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Insomnia

Learn about insomnia, its cause, and its treatments.

By
Rob Lamberts, MD
Episode #034

Insomnia is a miserable condition that affects a lot of people. How many?  It depends on what you read, but studies I’ve read suggest that between 1/3 and 2/3 of the American adults deal with insomnia on a regular basis. This podcast will cover what insomnia is, and what you can do to treat it.

What Is Insomnia?

Insomnia is defined as a problem falling asleep or staying asleep. It’s not the lack of sleep that matters; it’s the consequences of not sleeping that make insomnia a problem.

These consequences include:

  • Fatigue and sleepiness (obviously)

  • Poor concentration

  • Increased errors in judgment

  • Accidents, some of which can be serious (such as automobile accidents)

  • Headaches, stomach problems, and other physical problems

  • Difficulty with social interactions (in other words, major grumpiness)

  • Anxiety and depression due to all of the above.

What Causes Insomnia?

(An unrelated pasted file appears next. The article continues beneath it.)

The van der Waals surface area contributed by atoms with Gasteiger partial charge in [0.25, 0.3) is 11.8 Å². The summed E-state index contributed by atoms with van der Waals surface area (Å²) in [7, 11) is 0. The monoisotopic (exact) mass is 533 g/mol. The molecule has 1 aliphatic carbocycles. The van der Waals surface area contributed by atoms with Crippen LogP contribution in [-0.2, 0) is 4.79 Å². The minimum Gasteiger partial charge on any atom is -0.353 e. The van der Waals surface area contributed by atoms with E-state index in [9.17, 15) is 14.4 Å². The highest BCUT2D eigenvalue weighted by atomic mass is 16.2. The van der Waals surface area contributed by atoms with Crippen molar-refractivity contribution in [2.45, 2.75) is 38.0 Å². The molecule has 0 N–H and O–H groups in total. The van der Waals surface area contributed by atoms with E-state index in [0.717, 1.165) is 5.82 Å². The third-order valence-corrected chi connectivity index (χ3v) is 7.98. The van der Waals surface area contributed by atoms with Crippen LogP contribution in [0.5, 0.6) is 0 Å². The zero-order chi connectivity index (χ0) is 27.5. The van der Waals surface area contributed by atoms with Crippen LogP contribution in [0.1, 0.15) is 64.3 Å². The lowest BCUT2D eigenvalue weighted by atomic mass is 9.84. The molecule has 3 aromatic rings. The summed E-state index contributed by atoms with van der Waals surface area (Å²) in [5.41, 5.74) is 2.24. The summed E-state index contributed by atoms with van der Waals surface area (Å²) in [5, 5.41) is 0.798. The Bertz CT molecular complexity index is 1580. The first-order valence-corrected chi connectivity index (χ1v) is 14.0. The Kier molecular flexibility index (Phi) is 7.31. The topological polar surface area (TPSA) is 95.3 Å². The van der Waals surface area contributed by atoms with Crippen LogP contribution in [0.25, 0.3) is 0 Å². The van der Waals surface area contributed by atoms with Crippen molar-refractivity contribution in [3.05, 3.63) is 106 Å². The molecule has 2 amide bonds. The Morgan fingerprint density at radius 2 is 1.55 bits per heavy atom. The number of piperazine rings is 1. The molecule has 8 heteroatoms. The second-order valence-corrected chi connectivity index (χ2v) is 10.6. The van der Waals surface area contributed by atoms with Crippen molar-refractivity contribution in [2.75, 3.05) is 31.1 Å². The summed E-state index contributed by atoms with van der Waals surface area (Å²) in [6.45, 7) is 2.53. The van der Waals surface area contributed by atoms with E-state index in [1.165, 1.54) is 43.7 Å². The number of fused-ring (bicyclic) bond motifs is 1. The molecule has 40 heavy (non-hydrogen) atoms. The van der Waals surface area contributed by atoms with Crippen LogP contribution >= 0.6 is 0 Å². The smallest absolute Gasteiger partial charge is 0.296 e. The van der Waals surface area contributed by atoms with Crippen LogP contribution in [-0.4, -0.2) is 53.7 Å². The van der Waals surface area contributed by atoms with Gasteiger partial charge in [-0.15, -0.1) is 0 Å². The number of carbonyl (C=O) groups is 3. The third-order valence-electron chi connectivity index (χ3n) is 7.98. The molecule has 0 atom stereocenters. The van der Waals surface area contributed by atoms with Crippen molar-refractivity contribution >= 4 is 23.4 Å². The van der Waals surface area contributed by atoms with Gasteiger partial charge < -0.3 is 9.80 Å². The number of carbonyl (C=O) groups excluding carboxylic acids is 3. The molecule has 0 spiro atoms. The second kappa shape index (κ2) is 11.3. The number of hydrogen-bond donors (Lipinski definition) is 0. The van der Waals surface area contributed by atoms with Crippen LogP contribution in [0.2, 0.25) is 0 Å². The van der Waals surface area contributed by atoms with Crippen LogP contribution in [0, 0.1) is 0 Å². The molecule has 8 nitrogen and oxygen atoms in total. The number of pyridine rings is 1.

Insomnia has many possible causes, including:

Stressors – Good stressors, such as a new job the next morning, or bad stressors, such as having a bad job to go to, can cause sleep problems. The good news is that this is usually limited in duration.

Have as regular of a routine before going to bed as possible. The more of a routine you have, the less you have to think. The less you have to think, the easier sleep will come.

Poor sleep environment – I’ll go into more detail later, but where you sleep will have a big effect on how well you sleep.

Psychiatric Conditions – Conditions such as clinical depression and anxiety disorders are very common causes of sleep problems. That is a bad thing, because poor sleep can make these conditions worse.

Caffeine – It seems obvious, but many people don’t make the connection between their sleep problems and the Red Bull and Starbucks they are drinking.

AlcoholAlcohol is often used to help sleep, but it actually does the opposite. It has been shown to make sleep much less restful (and that’s not just from getting up during the night to use the potty).

Medications – Stimulant drugs like Ritalin are obvious culprits for sleep disturbance, but asthma medications, steroids used for asthma or arthritis, blood pressure pills, decongestant cold medicines, and some antidepressants can also interfere with sleep.

Medical Problems – Many conditions interfere with sleep, including:

  • Sleep apnea, restless leg syndrome and gastroesophageal reflux, which wake you up during the night.

  • Prostate, urinary tract, and endocrine problems, which make you get up to pee a lot during the night.

  • Painful conditions and those that just make you uncomfortable (such as a bad head cold).

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About the Author

Rob Lamberts, MD
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